Wednesday, 26 September 2012

Energy market reform the cure for power price pain

Clean Energy Council
20 Sep 2012

Rising electricity prices are hitting Australian households hard and energy efficiency and energy market reform is the key to easing the power price pain, according to the Clean Energy Council (CEC). In a submission to the Senate Select Committee on Electricity Prices, the CEC states the rules that underpin how the electricity industry delivers power to consumers do not adequately reflect the needs of consumers or the changing needs of our energy system.

"Australia, along with many other developed countries, is experiencing significant electricity price increases, with very real consequences for vulnerable households and businesses", said CEC Chief Executive David Green. "It's great news that the cost of moving to a more equitable and cleaner future for Australia is set to fall to less than 4% of bills by 2020. Getting the framework right to ensure network costs do not reach the forecast 55% of an Australian household energy bill is now essential", said Mr Green.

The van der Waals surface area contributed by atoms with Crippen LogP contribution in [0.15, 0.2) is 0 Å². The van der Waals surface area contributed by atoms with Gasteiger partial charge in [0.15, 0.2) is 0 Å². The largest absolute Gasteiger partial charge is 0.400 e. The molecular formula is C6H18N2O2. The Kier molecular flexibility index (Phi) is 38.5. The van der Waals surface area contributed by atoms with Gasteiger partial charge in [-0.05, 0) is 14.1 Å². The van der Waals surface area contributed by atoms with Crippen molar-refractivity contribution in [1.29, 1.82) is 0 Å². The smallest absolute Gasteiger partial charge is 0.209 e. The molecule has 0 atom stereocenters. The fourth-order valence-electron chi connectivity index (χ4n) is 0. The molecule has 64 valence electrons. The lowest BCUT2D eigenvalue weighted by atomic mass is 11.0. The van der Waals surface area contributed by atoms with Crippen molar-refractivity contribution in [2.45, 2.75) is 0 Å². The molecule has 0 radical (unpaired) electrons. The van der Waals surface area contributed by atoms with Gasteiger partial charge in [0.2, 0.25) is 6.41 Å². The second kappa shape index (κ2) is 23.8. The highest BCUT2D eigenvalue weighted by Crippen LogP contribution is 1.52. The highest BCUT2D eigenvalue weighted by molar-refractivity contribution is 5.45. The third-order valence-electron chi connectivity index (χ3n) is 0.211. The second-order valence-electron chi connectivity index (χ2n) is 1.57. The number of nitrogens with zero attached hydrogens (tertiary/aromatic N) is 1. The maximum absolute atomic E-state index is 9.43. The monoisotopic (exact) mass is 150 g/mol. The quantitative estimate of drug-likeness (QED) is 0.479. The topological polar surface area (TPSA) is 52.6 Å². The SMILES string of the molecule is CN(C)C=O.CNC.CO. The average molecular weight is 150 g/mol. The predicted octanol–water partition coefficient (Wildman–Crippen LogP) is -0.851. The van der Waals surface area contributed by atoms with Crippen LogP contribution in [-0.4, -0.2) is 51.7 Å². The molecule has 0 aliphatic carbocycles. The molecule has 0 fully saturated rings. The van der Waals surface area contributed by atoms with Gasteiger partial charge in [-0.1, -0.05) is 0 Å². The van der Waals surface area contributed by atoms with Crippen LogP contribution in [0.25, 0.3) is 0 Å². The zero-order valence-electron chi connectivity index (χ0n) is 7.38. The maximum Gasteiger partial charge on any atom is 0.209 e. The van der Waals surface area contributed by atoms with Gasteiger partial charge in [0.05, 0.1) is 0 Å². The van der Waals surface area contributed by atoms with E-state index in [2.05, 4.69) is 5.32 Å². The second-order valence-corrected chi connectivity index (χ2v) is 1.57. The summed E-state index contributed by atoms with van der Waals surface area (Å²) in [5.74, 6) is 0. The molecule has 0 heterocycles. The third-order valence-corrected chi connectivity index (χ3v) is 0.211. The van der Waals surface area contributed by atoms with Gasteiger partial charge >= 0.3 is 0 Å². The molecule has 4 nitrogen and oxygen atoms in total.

The submission also highlights that the National Electricity Objective, which is the basis of all decisions about our electricity market, does not currently consider the needs of electricity bill-payers, long-term economic factors or a clean environment. "Reform of the National Electricity Objective will allow the long-term interests of consumers to have far greater weight with regulatory decision makers", Mr Green said. "Now we need to get on with the job of making real changes to Australia's energy market that will deliver actual benefits to consumers in the form of more money in their pockets".

Mr Green said a smarter energy system will empower households to take control of their electricity use and reduce their bills. "Demand-reducing measures that would save people money-like smart technology that tells us how we use our energy-could be rolled out more widely to households, but for that to happen significant changes need to happen to the way our energy markets are regulated and managed", Mr Green said.

"For example, some energy providers in Victoria have launched web portals that allow customers to login and monitor their electricity use at different times of the day. In countries like Germany, you can already monitor your live home energy use from wherever you are using an iPhone app. "If our recommendations are adopted, the outcomes of the Select Committee's inquiry will unlock huge benefits to consumers in the shape of power bill savings and efficiency gains".

The CEC’s submission to the Senate Select Committee on Electricity Prices is available online at